Pastoral Reflections on the Year of Mercy

WelCom October 2016: Diocesan News and Views Mark Richards Over the past year, during this Year of Mercy, we have focused on ‘what we should do!’ And I have often…

WelCom October 2016:

Diocesan News and Views

Mark Richards

Over the past year, during this Year of Mercy, we have focused on ‘what we should do!’ And I have often heard myself blithely summarising: ‘feed the hungry, clothe the naked, welcome the stranger!’

I have also heard in the depth of my heart, and in comments of people I meet, the question: ‘why are you doing this?’ Or even more challengingly, I find myself reacting to the hard asides, ‘Let them take care of themselves!’ ‘They’re not our concern.’ ‘They get what they deserve!’

My usual reaction – and under my breath in very direct Anglo-Saxon – is, ‘you selfish, ignorant ….. !’

In reflecting on my instinctive responses, and on preparing my article for this month, I have been led to contemplate the spiritual works of mercy. And in doing so, I have found what has been missing in my responses. I have realised the spiritual works of mercy MUST accompany any attempt to respond to the needs of others. This realisation has been very challenging and sobering for me.

I’ve become deeply aware, at the heart of my own response and of those who I meet with, is a question summarised in the phrases ‘instruct the ignorant and counsel the doubtful’. Very often it is my own ignorance of the issues involved, or the background of the person I’m talking to, that leads me to judge too quickly. Equally, the gulf between us is a question of my not having enough information, insight or preparation of appropriate words to share my understanding with the other person.

Reflecting on the spiritual works of mercy, I’m fascinated to discover I have presumed ‘they’ – the other person – are ignorant, when in actual fact, it has often been my own lack of words, reflection, or drawing on those around me who have more knowledge, which is reflected in my automatic response!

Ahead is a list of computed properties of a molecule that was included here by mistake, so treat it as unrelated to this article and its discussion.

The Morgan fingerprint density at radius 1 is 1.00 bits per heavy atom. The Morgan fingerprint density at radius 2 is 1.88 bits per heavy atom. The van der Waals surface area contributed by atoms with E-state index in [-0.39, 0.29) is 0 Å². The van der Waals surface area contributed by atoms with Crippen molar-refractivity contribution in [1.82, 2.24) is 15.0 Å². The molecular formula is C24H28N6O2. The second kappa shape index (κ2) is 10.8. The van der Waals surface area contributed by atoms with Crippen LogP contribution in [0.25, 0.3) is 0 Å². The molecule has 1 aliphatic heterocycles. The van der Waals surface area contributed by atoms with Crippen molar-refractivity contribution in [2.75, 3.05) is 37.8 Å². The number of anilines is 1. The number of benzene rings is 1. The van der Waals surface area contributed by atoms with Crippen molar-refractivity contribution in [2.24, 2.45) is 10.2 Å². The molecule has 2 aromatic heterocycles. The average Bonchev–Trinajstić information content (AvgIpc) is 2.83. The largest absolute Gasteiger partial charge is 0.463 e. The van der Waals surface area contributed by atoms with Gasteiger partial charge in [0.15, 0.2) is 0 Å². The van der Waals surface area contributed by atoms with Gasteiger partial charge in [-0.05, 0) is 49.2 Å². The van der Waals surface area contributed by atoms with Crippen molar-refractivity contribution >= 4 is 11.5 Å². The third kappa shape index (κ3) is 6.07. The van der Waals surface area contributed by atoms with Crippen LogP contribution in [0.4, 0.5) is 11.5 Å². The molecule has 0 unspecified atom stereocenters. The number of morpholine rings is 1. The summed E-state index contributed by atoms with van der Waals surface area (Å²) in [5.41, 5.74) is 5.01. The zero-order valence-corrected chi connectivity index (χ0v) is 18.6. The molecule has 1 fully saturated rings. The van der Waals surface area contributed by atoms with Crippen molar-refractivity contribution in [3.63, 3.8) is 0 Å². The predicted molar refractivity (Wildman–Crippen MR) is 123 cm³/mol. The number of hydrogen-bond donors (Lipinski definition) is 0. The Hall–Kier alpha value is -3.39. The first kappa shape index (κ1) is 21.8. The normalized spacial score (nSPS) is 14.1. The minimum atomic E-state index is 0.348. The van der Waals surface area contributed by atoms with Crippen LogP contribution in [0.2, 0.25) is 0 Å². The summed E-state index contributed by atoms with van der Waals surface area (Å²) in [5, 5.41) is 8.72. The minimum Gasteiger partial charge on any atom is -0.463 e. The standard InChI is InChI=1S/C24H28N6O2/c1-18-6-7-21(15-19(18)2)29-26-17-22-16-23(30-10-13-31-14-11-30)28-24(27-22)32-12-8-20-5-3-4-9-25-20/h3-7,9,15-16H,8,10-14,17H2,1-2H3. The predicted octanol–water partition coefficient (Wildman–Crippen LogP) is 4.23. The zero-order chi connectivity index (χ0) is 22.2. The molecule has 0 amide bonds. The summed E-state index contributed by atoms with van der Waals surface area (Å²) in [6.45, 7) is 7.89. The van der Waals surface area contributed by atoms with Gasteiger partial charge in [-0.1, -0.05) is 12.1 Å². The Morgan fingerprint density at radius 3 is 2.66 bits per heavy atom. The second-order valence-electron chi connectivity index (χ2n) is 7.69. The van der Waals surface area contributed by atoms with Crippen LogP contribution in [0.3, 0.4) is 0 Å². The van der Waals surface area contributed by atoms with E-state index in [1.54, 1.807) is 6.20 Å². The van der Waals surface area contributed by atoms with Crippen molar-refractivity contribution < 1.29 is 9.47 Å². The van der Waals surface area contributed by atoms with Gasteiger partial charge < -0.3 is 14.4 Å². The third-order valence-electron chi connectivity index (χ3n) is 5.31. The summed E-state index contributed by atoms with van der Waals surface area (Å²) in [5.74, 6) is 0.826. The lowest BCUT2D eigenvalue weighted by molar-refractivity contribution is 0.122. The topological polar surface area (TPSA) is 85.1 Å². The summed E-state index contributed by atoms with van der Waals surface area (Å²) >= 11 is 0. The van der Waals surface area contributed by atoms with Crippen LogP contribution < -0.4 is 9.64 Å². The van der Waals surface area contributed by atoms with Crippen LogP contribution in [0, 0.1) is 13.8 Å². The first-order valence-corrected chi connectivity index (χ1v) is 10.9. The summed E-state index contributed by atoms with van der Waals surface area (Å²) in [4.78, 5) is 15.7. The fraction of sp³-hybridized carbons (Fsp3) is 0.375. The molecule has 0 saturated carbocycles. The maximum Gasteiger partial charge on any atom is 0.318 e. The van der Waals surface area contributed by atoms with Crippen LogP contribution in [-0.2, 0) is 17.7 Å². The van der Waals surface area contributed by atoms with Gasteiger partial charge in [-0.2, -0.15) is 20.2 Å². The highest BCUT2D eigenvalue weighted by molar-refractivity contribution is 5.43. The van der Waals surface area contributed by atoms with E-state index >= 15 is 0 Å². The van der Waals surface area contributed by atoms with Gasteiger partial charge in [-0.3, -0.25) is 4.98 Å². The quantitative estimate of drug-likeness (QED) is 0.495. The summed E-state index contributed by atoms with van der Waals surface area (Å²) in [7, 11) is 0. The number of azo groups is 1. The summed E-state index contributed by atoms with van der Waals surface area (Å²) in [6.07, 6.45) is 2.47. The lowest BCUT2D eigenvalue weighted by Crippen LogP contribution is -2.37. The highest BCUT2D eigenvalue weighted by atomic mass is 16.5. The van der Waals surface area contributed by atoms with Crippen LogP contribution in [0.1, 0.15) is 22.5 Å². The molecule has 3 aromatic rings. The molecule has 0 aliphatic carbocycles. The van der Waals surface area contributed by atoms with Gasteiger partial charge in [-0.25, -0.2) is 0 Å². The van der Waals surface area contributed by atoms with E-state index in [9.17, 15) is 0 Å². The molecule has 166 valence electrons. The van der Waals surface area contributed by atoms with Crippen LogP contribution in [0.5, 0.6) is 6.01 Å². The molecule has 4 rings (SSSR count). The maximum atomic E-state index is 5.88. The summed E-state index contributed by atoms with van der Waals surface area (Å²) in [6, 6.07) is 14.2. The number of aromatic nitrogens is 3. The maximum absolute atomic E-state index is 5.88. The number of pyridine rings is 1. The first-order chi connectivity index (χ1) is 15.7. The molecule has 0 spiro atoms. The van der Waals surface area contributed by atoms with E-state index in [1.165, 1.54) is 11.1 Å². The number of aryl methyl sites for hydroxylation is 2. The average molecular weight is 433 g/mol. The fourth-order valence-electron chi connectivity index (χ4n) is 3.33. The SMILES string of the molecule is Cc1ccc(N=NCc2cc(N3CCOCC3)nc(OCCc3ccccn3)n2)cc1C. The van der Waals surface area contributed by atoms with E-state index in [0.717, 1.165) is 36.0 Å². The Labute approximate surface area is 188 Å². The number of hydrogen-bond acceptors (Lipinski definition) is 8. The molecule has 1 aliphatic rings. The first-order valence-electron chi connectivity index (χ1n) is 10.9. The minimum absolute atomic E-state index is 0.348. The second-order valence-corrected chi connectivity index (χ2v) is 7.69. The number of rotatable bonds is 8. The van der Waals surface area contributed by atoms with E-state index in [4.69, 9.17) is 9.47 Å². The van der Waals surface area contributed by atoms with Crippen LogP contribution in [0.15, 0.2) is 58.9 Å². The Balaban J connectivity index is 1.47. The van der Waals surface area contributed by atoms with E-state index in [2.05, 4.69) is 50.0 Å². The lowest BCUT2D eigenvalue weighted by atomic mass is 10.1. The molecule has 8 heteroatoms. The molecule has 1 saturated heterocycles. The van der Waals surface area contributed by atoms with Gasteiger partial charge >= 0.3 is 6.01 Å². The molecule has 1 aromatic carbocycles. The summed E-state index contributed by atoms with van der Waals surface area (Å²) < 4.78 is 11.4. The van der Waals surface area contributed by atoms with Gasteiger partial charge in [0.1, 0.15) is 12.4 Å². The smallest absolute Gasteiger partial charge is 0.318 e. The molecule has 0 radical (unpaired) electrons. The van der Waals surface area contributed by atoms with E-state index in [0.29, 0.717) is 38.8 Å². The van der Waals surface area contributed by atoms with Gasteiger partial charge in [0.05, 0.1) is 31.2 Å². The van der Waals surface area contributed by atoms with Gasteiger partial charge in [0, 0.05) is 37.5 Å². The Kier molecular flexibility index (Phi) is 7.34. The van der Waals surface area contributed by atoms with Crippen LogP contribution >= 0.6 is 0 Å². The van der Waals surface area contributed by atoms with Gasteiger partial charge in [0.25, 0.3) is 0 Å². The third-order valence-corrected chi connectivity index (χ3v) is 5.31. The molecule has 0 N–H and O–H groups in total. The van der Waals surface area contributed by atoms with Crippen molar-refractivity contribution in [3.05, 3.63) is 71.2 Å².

The spiritual works of mercy ask us to suspend judgement. They ask us to accompany the other person and see the world from their perspective. And then having seen something of the width of the issue, we are called to be formed by the wisdom we have gathered from others, by reading and sharing, and so to seek a ‘common way forward’.

The second part of removing ignorance is the manner in which we accompany the other and relate with issues and people. The spiritual works of mercy offer us of way of interacting. They say: ‘be patient, forgive, console and seek the common good’.

Our starting point must be to connect with the other person in a manner in which we can patiently hear their issue, in which we can see and share their hurt so as to console; and in which we can clearly be seen not to dominate with self-interest, but rather, to be seeking the best way forward for our life in common.

Once again we find ourselves with that wonderful gem of the Catholic social tradition: ‘See, judge, and then act!’ My reflection has led me to see we are good at seeing, very quickly! We are good at jumping to a conclusion and judging the situation! And then interestingly we often get delayed or we bypass the ‘acting’ part because our judgement has been too quick and we have ended up in a situation of division, accusation, and anger.

In summary, in all things let us see with our eyes wide open, and then attempt to see with the eyes of the other; in all things let us suspend our judgement to seek the light of wisdom; let us patiently seek to understand, to be enlightened before we take a stance; and then let us be committed to acting for the discerned common good in the manner of patience, forgiveness and consolation!

Mark Richards is Pastoral Services Manager, Palmerston North Diocese.

See Spiritual Works of Mercy, pg 20.